When the rifle is fired, gas is tapped from the gas port to enter the gas tube, driving the bolt carrier to the rear and the counter-recoil upper rail forward. The critical timing of the reciprocating parts is accomplished by a star-shaped sprocket that links and synchronizes both components, causing both to reach their maximum extension, or null point where forces are exactly equal, at exactly the same instant. The felt recoil is therefore eliminated, enhancing accuracy and assisting control during fully automatic fire. The travel distance of the AK-107 reciprocating parts is less than other Kalashnikov designs, so the cyclic rate is higher at 850–900 rounds/min rather than 600 rounds/min on other AK rifles. However, as the felt recoil is virtually eliminated, the manufacturer claims that accuracy is enhanced, especially during burst fire. An enhancement of 1.5 to 2 times, compared to the original AK-100 series, has been reported.
The AK-107 is a selective fire weapon, with a three-round burst capability in addition to semi-automatic and fully automatic firing modes. The system on the AK-107 resets to three-round burst each time the trigger is released, even if only one or two rounds were fired. External differences between the AK-107 and its predecessors are minor. They include a modified ejection port and a much thicker operating rod cover. The method of attaching the receiver cover now involves a rotating latch in place of the traditional Kalashnikov button at the rear of the receiver cover. The rear sight is also attached directly to the receiver cover rather than to the receiver itself and the selector has four positions instead of three. Optical and night sights can be installed, the rifle can also accept a 40 mm GP-25 grenade launcher.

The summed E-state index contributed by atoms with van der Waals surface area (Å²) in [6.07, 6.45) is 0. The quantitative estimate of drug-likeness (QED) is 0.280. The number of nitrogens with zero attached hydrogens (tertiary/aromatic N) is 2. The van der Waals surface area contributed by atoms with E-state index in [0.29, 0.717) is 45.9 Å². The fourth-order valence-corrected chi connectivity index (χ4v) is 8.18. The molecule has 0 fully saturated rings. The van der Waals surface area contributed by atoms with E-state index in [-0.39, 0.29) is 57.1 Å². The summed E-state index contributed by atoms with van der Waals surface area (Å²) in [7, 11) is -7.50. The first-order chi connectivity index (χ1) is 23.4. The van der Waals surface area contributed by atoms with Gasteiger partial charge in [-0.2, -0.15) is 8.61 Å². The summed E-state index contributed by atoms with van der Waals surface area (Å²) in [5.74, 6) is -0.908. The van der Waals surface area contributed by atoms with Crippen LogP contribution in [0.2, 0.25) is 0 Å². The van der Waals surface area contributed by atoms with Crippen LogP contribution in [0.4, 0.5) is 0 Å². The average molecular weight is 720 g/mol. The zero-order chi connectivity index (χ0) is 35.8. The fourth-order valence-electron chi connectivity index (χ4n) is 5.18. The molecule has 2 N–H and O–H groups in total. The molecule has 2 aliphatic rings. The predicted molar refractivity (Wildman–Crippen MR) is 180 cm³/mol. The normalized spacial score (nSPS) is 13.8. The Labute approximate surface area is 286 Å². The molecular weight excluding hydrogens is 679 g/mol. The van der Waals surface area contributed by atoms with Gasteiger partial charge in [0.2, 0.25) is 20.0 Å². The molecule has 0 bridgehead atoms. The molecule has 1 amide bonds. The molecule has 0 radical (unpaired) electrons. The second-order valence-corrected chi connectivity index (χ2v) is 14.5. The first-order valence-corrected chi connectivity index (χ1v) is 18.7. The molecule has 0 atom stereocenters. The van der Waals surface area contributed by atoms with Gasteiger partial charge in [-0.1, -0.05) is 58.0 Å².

The AK-108 is a version of the AK-107 chambered in 5.56×45mm NATO, and the AK-109 is a less known and produced version chambered in 7.62×39mm. Like the rest of the AK-100 series, these newer AKs use synthetic materials such as black fiberglass-reinforced polymer for the pistol grip and heat shield. This material is more cost efficient and much stronger than the original AKM/AK-74 wood furniture.
In March 2013, Izhmash debuted a civilian version of the AK-107/AK-108 rifle designated the Saiga MK-107. The MK-107 features improvements over the original AK-107 design including a rounded ergonomic charging handle, a button-style safety above the trigger guard, AR-15-style pistol grip and stock (made by Israeli firm CAA Tactical), and full length top picatinny rail.
- Russia Currently being tested by the Russian military with new features including an enhanced stock, top and side mounted accessory rails, high-capacity Izhmash 60-round quad-stack magazine, and holographic sight.
|Wikimedia Commons has media related to AK-107.|
- Valery Shilin's Gun Club Archived December 28, 2009, at the Wayback Machine..
- AK-108 at the manufacturer's website Archived December 22, 2012, at the Wayback Machine.
- Saiga MK-107: The Civilian AK-107 - Thefirearmblog.com, March 6, 2013
- Small Arms Survey (2012). "Blue Skies and Dark Clouds: Kazakhstan and Small Arms" (PDF). Small Arms Survey 2012: Moving Targets. Cambridge University Press. p. 133. ISBN 978-0-521-19714-4.
- Improved AK-107, 60 round Magazine & Holo Sight - Thefirearmblog.com, 27 September 2012